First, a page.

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Why you should take an online class

Cal Newport, the prolific author, professor and thinker, explains the importance of exposing yourself to other people’s ideas. He explains that you need to fill yourself up with lots of perspectives and models of living.

I knew this meant reading books, listening to podcast, and watching documentaries about interesting people. But I didn’t realize I’d get even more value from a Skillshare workshop.

Lessons from Ali Abdaal’s Productivity workshop

As Ali Abdaal goes over “productivity principles” he reveals his model of living. And it has broadened my perspective. I want to share some of the most insightful ideas from his class. And if I don’t manage to convince you you take a Skillshare class, I hope that I at least give you some food for thought.

Stay on route

The course starts with the analogy of Pilot, Plane & Engineer to describe the different ways we get things done. Here is a breakdown of his analogy:

  • As the pilot, you think through and plans your activities.
  • When you act as the plane, you carry out the tasks and stay on course.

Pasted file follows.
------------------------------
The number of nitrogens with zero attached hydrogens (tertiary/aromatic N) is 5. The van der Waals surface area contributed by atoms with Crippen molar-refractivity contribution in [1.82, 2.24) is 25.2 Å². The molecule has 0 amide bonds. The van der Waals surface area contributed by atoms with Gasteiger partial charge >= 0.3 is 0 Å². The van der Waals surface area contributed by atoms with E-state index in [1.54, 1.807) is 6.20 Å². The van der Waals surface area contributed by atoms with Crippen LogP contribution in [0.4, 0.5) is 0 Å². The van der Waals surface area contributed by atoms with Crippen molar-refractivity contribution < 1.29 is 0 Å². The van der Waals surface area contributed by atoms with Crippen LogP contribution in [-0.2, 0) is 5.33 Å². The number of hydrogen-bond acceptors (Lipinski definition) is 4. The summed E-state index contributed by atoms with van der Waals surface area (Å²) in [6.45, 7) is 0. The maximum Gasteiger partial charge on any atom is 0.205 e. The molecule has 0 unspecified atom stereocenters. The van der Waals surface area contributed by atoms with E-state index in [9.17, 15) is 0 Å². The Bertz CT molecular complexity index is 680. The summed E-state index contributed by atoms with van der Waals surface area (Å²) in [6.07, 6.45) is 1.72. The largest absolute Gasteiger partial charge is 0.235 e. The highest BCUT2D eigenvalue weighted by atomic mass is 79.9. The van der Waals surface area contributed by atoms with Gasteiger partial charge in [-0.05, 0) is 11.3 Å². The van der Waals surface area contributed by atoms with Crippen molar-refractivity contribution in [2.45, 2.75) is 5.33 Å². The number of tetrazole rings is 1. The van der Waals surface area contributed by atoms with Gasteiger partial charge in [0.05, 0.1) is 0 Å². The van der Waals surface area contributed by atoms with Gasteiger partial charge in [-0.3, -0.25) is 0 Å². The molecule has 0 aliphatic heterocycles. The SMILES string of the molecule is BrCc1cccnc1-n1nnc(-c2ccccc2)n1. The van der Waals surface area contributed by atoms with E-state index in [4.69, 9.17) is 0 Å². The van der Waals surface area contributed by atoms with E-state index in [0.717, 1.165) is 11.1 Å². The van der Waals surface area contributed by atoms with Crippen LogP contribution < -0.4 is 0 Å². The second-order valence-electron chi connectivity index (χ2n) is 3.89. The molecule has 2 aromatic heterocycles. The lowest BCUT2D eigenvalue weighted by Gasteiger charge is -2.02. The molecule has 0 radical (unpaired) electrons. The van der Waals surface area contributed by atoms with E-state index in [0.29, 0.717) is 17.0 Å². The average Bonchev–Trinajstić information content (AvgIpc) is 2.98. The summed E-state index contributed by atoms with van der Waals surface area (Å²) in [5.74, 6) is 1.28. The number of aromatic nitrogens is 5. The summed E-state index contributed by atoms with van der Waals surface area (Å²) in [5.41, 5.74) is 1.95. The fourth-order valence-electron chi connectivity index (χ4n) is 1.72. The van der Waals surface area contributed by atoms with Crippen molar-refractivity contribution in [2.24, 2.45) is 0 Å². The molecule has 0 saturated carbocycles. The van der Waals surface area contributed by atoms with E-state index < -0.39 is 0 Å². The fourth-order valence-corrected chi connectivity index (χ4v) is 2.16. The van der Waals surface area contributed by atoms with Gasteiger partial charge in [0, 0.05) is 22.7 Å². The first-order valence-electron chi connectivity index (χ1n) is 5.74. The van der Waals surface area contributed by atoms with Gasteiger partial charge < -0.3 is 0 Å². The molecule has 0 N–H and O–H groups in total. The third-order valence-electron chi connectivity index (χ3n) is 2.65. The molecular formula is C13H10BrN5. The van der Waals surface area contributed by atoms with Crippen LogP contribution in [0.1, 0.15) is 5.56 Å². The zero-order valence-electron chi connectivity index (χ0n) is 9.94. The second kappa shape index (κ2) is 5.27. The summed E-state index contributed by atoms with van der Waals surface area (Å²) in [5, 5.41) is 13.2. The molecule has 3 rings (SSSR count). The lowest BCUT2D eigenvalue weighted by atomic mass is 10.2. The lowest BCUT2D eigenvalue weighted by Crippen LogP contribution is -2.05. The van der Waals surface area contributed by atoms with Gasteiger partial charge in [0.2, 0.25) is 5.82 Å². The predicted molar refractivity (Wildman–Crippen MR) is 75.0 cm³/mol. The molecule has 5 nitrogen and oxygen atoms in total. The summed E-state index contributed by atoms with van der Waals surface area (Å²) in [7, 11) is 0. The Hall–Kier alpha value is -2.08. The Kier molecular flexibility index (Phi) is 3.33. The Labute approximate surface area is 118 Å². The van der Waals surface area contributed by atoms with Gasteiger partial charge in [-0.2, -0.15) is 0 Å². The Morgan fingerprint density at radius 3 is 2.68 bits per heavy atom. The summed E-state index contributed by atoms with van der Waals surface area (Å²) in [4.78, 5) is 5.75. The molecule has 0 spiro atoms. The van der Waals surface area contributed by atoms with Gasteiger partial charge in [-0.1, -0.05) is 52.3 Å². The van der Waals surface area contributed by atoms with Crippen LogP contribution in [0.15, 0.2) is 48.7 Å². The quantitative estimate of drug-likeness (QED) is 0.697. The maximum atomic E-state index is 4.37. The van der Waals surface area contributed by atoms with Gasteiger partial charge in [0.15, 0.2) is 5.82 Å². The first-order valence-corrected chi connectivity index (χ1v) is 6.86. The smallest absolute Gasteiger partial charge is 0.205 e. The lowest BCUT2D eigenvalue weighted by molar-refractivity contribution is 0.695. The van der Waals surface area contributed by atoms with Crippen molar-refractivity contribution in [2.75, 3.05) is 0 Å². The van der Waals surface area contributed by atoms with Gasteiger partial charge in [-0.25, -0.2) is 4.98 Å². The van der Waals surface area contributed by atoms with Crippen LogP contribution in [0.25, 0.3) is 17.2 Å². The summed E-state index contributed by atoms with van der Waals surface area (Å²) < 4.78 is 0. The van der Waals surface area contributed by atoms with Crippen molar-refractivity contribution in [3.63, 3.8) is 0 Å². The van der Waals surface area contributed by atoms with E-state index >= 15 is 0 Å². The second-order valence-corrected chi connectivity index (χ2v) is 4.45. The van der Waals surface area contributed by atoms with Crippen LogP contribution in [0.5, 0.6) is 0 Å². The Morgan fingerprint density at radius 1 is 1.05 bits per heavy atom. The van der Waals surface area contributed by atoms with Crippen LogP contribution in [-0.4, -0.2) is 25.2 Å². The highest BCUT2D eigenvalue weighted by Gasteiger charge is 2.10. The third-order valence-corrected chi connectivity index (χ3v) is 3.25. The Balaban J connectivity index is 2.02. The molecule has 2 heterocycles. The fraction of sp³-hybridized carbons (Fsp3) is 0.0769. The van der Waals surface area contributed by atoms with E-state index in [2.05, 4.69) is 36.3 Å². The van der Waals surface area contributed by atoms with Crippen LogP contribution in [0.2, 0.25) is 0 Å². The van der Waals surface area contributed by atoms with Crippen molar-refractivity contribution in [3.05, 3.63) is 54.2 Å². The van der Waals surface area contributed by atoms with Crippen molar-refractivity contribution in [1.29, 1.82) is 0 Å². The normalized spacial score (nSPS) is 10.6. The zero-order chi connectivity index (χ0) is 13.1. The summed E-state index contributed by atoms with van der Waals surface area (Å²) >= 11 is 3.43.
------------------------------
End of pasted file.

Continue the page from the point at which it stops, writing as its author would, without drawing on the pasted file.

• In the role of engineer, you ensure that things are efficient and organized.

Let’s consider a long road trip. You plan your trip and then drive however many hours it takes to get there. You will probably stop for gas at some point and maybe you shift lanes to avoid a knucklehead driver.

But you stay on your route and you don’t question your destination. The important thing is to trust the route laid out by the pilot.

For me sticking to the plan is the hardest part. I have the most clarity in the mornings and that’s when I prioritize my activities. I may make minor deviations, but I get the most done if I stay on route.

But how do you get all the things done on your task list? You get better by training as you would for a sport.

Time management muscle

Ali talks about his classmate during med school, who, in addition to his main courses, studied Arabic. Where did he find the time? This was his classmate’s answer:

“Time is like a muscle. The more you squeeze into it and the more you use it well, the more it grows. And the more you realize you can actually fit in with your time.”

Ali Abdaal, working full time in medicine, still finds time every week to crank out a YouTube video, blog post, podcast, etc. He finds success in part because he has fun doing those things. And he also has the time because his time management muscle is finely toned.

Ever heard this expression? “If you want something done, give it to a busy person.” You build momentum as you make time for more stuff and it becomes easier. One trick for building momentum is to start with the smallest version of the task.

Five-minute rule

We face less resistance when we continue something than when we start completely fresh. Try to turn the wheels on your car while parked. Ok, fine. If your car is not from the 80’s it has power steering. But you get the idea.

Ali’s rule that works for me is to start out by doing five minutes of a task. Write a few lines. Or do those jumping jacks and situps for a mere five minutes. I almost always spend more time on the activity, but I get started with a tiny commitment.